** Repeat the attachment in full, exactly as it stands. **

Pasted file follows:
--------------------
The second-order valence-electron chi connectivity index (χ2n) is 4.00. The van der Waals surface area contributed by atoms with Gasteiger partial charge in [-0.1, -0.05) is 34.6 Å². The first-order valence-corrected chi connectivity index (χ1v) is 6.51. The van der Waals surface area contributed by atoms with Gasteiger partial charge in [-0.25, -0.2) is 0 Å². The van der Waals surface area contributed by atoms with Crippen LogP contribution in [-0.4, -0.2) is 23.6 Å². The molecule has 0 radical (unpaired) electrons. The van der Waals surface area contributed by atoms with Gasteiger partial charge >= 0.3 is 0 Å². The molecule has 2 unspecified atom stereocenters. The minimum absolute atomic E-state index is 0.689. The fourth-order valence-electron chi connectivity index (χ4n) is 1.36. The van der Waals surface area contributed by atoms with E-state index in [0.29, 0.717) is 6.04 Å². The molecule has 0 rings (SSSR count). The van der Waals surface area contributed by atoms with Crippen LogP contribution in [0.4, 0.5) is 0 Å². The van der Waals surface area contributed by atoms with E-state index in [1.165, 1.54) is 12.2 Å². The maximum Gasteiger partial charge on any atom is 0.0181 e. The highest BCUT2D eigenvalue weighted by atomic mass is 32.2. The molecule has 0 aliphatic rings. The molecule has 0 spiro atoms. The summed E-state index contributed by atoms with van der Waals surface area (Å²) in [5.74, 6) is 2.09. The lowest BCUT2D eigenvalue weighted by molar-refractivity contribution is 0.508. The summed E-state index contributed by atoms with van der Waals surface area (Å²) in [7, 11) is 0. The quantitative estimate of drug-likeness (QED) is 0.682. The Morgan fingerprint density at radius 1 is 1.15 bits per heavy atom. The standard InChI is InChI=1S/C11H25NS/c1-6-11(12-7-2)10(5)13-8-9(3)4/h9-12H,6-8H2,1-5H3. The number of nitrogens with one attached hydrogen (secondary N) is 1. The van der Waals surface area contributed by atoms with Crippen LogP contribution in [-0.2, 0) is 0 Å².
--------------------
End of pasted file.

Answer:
The second-order valence-electron chi connectivity index (χ2n) is 4.00. The van der Waals surface area contributed by atoms with Gasteiger partial charge in [-0.1, -0.05) is 34.6 Å². The first-order valence-corrected chi connectivity index (χ1v) is 6.51. The van der Waals surface area contributed by atoms with Gasteiger partial charge in [-0.25, -0.2) is 0 Å². The van der Waals surface area contributed by atoms with Crippen LogP contribution in [-0.4, -0.2) is 23.6 Å². The molecule has 0 radical (unpaired) electrons. The van der Waals surface area contributed by atoms with Gasteiger partial charge >= 0.3 is 0 Å². The molecule has 2 unspecified atom stereocenters. The minimum absolute atomic E-state index is 0.689. The fourth-order valence-electron chi connectivity index (χ4n) is 1.36. The van der Waals surface area contributed by atoms with E-state index in [0.29, 0.717) is 6.04 Å². The molecule has 0 rings (SSSR count). The van der Waals surface area contributed by atoms with Crippen LogP contribution in [0.4, 0.5) is 0 Å². The van der Waals surface area contributed by atoms with E-state index in [1.165, 1.54) is 12.2 Å². The maximum Gasteiger partial charge on any atom is 0.0181 e. The highest BCUT2D eigenvalue weighted by atomic mass is 32.2. The molecule has 0 aliphatic rings. The molecule has 0 spiro atoms. The summed E-state index contributed by atoms with van der Waals surface area (Å²) in [5.74, 6) is 2.09. The lowest BCUT2D eigenvalue weighted by molar-refractivity contribution is 0.508. The summed E-state index contributed by atoms with van der Waals surface area (Å²) in [7, 11) is 0. The quantitative estimate of drug-likeness (QED) is 0.682. The Morgan fingerprint density at radius 1 is 1.15 bits per heavy atom. The standard InChI is InChI=1S/C11H25NS/c1-6-11(12-7-2)10(5)13-8-9(3)4/h9-12H,6-8H2,1-5H3. The number of nitrogens with one attached hydrogen (secondary N) is 1. The van der Waals surface area contributed by atoms with Crippen LogP contribution in [-0.2, 0) is 0 Å².